Over the past four years I have had the privilege of spending time encouraging the leaders in the Pittsburgh Pirates organization, which means last night was awesome … only it wasn’t.
Last night wasn’t awesome because I couldn’t call my dad to ask him if he had seen the ending. He died Easter weekend.
In the movie Field of Dreams, James Earl Jones famously recites, The one constant through all the years, has been baseball. America has rolled by like an army of steamrollers. It has been erased like a blackboard, rebuilt and erased again. But baseball has marked the time.”
Baseball definitely marked the time for my dad and me. Dad loved baseball. He was actually offered a minor league contract by the Cardinals back in the day. He turned it down to marry my mom and opted for professional fast pitch softball and a job in a carpet mill.
Soon after, I showed up and dad taught me to love baseball too. He coached me, challenged me, and encouraged me through America’s pastime.
Two of dad’s lessons from the diamond have stuck with me all these years …
1. The leader is the one who is willing to sacrifice the most. In the mid 70’s the baseball bat companies invented and introduced the aluminum bat. By 1975 they had made their way to my small town in North Georgia. The first time I held one I remember thinking, “Life just got a whole lot easier. I’m about to become a home run hitter.”
My dad had other thoughts. That was the summer he taught me to bunt.
The idea was to give myself up so a teammate could advance on the bases and be in position to score.
Bunting is no fun for a kid, but my dad understood I needed to learn to sacrifice. At the time, I thought he was nuts … we won the championship that summer. Turns out he was smarter than I thought.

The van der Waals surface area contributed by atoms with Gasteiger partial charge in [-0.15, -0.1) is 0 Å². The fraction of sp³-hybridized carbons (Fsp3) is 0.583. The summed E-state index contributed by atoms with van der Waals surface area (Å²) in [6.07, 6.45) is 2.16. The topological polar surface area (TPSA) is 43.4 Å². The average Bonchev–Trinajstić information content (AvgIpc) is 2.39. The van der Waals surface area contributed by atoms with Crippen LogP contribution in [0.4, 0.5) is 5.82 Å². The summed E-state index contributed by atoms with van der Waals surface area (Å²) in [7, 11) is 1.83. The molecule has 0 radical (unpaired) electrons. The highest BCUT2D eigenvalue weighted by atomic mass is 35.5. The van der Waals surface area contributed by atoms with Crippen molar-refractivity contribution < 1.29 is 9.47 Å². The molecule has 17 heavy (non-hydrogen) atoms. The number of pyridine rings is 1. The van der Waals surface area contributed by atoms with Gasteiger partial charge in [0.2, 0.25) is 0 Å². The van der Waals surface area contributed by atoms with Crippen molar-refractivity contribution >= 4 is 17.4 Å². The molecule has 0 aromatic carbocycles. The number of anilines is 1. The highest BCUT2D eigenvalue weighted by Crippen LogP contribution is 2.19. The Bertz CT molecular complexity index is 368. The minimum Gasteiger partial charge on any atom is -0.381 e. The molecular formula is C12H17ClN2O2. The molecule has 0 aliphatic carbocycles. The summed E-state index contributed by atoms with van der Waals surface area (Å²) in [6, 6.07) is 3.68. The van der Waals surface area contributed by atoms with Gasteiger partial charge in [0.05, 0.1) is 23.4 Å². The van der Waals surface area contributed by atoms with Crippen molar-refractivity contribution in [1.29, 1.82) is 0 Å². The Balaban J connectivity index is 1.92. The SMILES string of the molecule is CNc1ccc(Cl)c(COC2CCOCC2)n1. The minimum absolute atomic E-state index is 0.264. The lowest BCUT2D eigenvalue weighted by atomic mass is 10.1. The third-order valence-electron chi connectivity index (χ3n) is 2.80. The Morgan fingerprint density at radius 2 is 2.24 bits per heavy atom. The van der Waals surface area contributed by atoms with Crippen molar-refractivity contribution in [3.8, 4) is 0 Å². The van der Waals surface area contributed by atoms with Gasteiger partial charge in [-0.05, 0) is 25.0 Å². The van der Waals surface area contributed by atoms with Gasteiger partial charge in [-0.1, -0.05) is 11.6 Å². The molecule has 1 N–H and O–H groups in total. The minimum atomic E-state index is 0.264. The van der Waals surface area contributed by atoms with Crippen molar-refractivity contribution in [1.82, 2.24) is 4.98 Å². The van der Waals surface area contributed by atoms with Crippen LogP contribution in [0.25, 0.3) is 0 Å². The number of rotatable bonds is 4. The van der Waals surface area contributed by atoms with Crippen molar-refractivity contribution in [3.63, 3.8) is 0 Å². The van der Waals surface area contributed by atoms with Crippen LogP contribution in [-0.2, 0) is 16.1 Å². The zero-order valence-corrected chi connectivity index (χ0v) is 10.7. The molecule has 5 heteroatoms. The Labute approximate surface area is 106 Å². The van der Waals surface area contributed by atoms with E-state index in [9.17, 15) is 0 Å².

In his wisdom, dad was preparing me for what was to come … adulthood.
Now, every day I find myself bunting for my kids, providing them with opportunities to score through tuition payments, transportation, and serving them with my time. The same way dad served hundreds of kids in our community through his coaching.
You were right dad, the leader is the one who is willing to sacrifice the most.
2. Character is more important than skill. At my dad’s memorial service last week one of my former teammates told me how he still remembers my dad’s lofty expectations for our team. Those expectations had nothing to do with winning, yet everything to do with being winners.
My friend said, “There was never a tournament when your dad didn’t say to our team, ‘Boys we may or may not win, but we better bring home the sportsmanship trophy.'” My friend has remembered my dad’s challenge for over 35 years. Why? Because character really does matter.
We won several championships and the trophies to go with them, but my dad was most proud when we won those sportsmanship trophies.
My friend Mark Miller reminds me often, “If your heart’s not right, no one cares about your skills.” It sounds like something dad would have said.
James Earl was right … last week my blackboard was erased, and it felt like the steamroller ran over me. There is no one left to call when my team wins. Time will no longer be marked by the game we loved so much. From now on it will simply be baseball without dad.
But the lessons will remain. Lessons of sacrifice and character. Lessons every boy, and every leader, needs to learn.
Randy is an author, speaker, executive coach, and the CEO of InteGREAT Leadership. He invests his time encouraging leaders around the world.